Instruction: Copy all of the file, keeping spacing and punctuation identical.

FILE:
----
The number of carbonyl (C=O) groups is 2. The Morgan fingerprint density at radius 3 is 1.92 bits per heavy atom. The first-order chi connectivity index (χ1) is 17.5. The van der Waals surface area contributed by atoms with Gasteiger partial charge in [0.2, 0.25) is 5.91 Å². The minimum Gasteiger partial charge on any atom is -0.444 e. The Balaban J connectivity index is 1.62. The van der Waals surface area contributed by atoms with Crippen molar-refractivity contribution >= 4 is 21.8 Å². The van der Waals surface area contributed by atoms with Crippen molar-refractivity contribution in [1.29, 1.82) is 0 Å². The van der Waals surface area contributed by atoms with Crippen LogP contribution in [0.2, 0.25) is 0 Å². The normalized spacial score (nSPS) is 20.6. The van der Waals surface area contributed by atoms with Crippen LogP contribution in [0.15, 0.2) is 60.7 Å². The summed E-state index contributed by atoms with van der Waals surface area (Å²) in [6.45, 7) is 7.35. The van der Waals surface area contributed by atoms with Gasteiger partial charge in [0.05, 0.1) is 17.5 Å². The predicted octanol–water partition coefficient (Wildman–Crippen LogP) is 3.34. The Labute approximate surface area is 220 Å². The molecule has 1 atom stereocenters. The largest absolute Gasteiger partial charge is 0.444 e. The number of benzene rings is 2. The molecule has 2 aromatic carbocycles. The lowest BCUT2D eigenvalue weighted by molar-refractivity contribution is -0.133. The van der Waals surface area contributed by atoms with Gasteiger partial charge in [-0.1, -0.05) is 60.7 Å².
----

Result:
The number of carbonyl (C=O) groups is 2. The Morgan fingerprint density at radius 3 is 1.92 bits per heavy atom. The first-order chi connectivity index (χ1) is 17.5. The van der Waals surface area contributed by atoms with Gasteiger partial charge in [0.2, 0.25) is 5.91 Å². The minimum Gasteiger partial charge on any atom is -0.444 e. The Balaban J connectivity index is 1.62. The van der Waals surface area contributed by atoms with Crippen molar-refractivity contribution >= 4 is 21.8 Å². The van der Waals surface area contributed by atoms with Crippen molar-refractivity contribution in [1.29, 1.82) is 0 Å². The van der Waals surface area contributed by atoms with Crippen LogP contribution in [0.2, 0.25) is 0 Å². The normalized spacial score (nSPS) is 20.6. The van der Waals surface area contributed by atoms with Crippen LogP contribution in [0.15, 0.2) is 60.7 Å². The summed E-state index contributed by atoms with van der Waals surface area (Å²) in [6.45, 7) is 7.35. The van der Waals surface area contributed by atoms with Gasteiger partial charge in [0.05, 0.1) is 17.5 Å². The predicted octanol–water partition coefficient (Wildman–Crippen LogP) is 3.34. The Labute approximate surface area is 220 Å². The molecule has 1 atom stereocenters. The largest absolute Gasteiger partial charge is 0.444 e. The number of benzene rings is 2. The molecule has 2 aromatic carbocycles. The lowest BCUT2D eigenvalue weighted by molar-refractivity contribution is -0.133. The van der Waals surface area contributed by atoms with Gasteiger partial charge in [-0.1, -0.05) is 60.7 Å².